The original Fiat Cinquecento (or Bambino) from 1957 was the Italian equivalent of the BMC Mini, which became the best-selling small car in Britain in the 1960s and early '70s. Both established cult followings that exist to this day, inspiring all-new cars that repackage their classic shapes into larger, more practical hatchback bodies.
Although the new Fiat 500 is the coolest thing on wheels in Europe right now, it's still a rare sight on the streets because the factory in Poland can't churn out enough to keep up with demand. Hamann Motorsport's sales manager, Uli Schwarz, explains that, while people are not really paying premiums, the three-month waiting list means that if you call a dealer and mention the word discount, he will laugh and put the phone down. So Hamann paid the full whack for its black demo car. Considering how fantastic this modified 500 looks, it was money well spent.
Ironically, not a lot has been done visually, apart from the four progressive-rate springs that drop ride height by 20mm in front and 30mm at the rear. Five-spoke HM Sportivo 7x17 alloys with 215/35 tires fill out the wheel wells. These rims come with either silver or matte black centers and a diamond-polished outer rim. While the more delicate silver finish suits any body color, the matte black centers really change the demeanor. The 5mm (or 15mm) spacer sets with the appropriate longer bolts can be used to further fine-tune track width and stance.
Witnessing at the results, it's hard to equate such a small, friendly looking car with tough, so let's say it now has a more purposeful look. Fiat's design center did a good job on the interior too, so Hamann only offers its alloy pedal set and mats at this time.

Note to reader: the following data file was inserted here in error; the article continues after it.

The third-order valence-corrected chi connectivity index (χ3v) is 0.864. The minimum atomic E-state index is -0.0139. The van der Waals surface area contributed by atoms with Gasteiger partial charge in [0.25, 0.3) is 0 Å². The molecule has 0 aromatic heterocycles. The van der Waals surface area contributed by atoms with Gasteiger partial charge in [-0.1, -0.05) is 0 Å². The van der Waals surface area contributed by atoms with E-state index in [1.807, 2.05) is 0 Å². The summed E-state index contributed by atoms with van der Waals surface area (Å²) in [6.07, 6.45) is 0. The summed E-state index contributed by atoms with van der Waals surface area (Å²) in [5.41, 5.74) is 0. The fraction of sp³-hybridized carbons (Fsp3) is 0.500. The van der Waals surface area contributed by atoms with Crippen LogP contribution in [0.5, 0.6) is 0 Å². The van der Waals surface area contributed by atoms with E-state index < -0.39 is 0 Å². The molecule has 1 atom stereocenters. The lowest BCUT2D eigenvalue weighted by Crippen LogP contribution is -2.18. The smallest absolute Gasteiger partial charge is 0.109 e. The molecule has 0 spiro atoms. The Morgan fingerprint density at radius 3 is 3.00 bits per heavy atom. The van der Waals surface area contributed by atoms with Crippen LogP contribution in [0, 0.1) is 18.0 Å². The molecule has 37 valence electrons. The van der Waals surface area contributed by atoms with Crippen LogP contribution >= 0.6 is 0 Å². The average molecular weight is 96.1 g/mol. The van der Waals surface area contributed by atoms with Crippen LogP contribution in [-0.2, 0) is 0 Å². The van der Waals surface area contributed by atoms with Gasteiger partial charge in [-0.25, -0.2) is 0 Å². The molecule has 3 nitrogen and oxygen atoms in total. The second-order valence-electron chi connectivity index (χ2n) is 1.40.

The Fiat 500 did not come with a sporty version at launch, although a turbocharged Abarth model is in the pipeline. The standard engines are aimed more at economy than performance and are rather weak, even for such a small car. Right now, 100 hp from 1.4 liters is the most powerful offering-no ball of fire. It's hard to extract much extra power from naturally aspirated engines, so tuners have focused attention on forced induction.
The turbocharged Abarth will have great tuning potential from the word go, but until it arrives, the only blown engine in the range is the 1.3-liter Multijet 16-valve turbodiesel. This has the potential for speed because its torque can be higher than the naturally aspirated petrol motors.
Hamann's ECU re-map boosts power from the stock 75 hp to 90 hp, with a spry 169 lb-ft of torque at 1750 rpm. That said, Hamann's car has the 1.4-liter petrol engine and, even if it only adds a couple of horses, the snappier response and deeper note from the freer-flowing catalytic converter and stainless steel rear silencer give the impression of being slightly faster.
Based on the Fiat Panda chassis, a showroom-fresh 500 is not in the same league as its principal rival, the MINI, on a twisty road, but the Hamann suspension and wheel upgrades make a huge difference to cornering ability. The little Fiat now sits square through medium and fast bends taken flat, the modest power output unable to mount a serious challenge to its newfound poise.
Hamann will soon offer an uprated brake system with 11-inch cross-drilled, vented discs matched to four-pot calipers in front and 9.5-inch vented discs and stock calipers at the rear. Right now, it's complete overkill, but big discs and calipers look good through the wheel spokes of any car.
The fully restored red Abarth 695 Richard Hamann recently acquired for his car collection is in fine fettle. It starts after a few seconds of juggling with the manual choke and hand throttle that underline the car's basic nature. The two-cylinder motor makes a characterful putt, putt noise, its unbalanced firing strokes shaking the car like a washing machine in spin cycle. That vibration isn't felt much on the move, however.